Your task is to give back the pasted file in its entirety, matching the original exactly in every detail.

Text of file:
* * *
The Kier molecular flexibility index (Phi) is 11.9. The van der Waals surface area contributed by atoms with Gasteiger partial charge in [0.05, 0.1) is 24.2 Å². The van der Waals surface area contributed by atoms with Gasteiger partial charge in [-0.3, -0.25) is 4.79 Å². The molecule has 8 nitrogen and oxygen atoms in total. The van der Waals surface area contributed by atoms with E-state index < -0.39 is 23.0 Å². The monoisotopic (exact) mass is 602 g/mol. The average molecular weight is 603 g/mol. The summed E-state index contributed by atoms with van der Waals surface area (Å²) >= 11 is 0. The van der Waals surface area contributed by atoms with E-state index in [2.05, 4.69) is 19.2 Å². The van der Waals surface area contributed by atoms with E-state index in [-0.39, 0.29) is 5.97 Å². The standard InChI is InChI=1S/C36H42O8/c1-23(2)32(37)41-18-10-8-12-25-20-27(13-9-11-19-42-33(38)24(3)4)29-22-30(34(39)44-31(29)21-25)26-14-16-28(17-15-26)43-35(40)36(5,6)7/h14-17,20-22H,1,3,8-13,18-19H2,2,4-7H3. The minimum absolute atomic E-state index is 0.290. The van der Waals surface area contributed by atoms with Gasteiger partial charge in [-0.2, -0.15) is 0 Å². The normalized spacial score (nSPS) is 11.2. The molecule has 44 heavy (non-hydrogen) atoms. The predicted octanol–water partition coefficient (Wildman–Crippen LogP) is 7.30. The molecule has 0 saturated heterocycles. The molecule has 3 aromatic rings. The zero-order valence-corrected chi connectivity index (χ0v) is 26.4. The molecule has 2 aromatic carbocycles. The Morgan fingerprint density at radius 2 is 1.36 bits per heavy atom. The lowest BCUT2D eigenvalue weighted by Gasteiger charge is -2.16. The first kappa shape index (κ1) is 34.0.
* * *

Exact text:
The Kier molecular flexibility index (Phi) is 11.9. The van der Waals surface area contributed by atoms with Gasteiger partial charge in [0.05, 0.1) is 24.2 Å². The van der Waals surface area contributed by atoms with Gasteiger partial charge in [-0.3, -0.25) is 4.79 Å². The molecule has 8 nitrogen and oxygen atoms in total. The van der Waals surface area contributed by atoms with E-state index < -0.39 is 23.0 Å². The monoisotopic (exact) mass is 602 g/mol. The average molecular weight is 603 g/mol. The summed E-state index contributed by atoms with van der Waals surface area (Å²) >= 11 is 0. The van der Waals surface area contributed by atoms with E-state index in [2.05, 4.69) is 19.2 Å². The van der Waals surface area contributed by atoms with E-state index in [-0.39, 0.29) is 5.97 Å². The standard InChI is InChI=1S/C36H42O8/c1-23(2)32(37)41-18-10-8-12-25-20-27(13-9-11-19-42-33(38)24(3)4)29-22-30(34(39)44-31(29)21-25)26-14-16-28(17-15-26)43-35(40)36(5,6)7/h14-17,20-22H,1,3,8-13,18-19H2,2,4-7H3. The minimum absolute atomic E-state index is 0.290. The van der Waals surface area contributed by atoms with Gasteiger partial charge in [-0.2, -0.15) is 0 Å². The normalized spacial score (nSPS) is 11.2. The molecule has 44 heavy (non-hydrogen) atoms. The predicted octanol–water partition coefficient (Wildman–Crippen LogP) is 7.30. The molecule has 0 saturated heterocycles. The molecule has 3 aromatic rings. The zero-order valence-corrected chi connectivity index (χ0v) is 26.4. The molecule has 2 aromatic carbocycles. The Morgan fingerprint density at radius 2 is 1.36 bits per heavy atom. The lowest BCUT2D eigenvalue weighted by Gasteiger charge is -2.16. The first kappa shape index (κ1) is 34.0.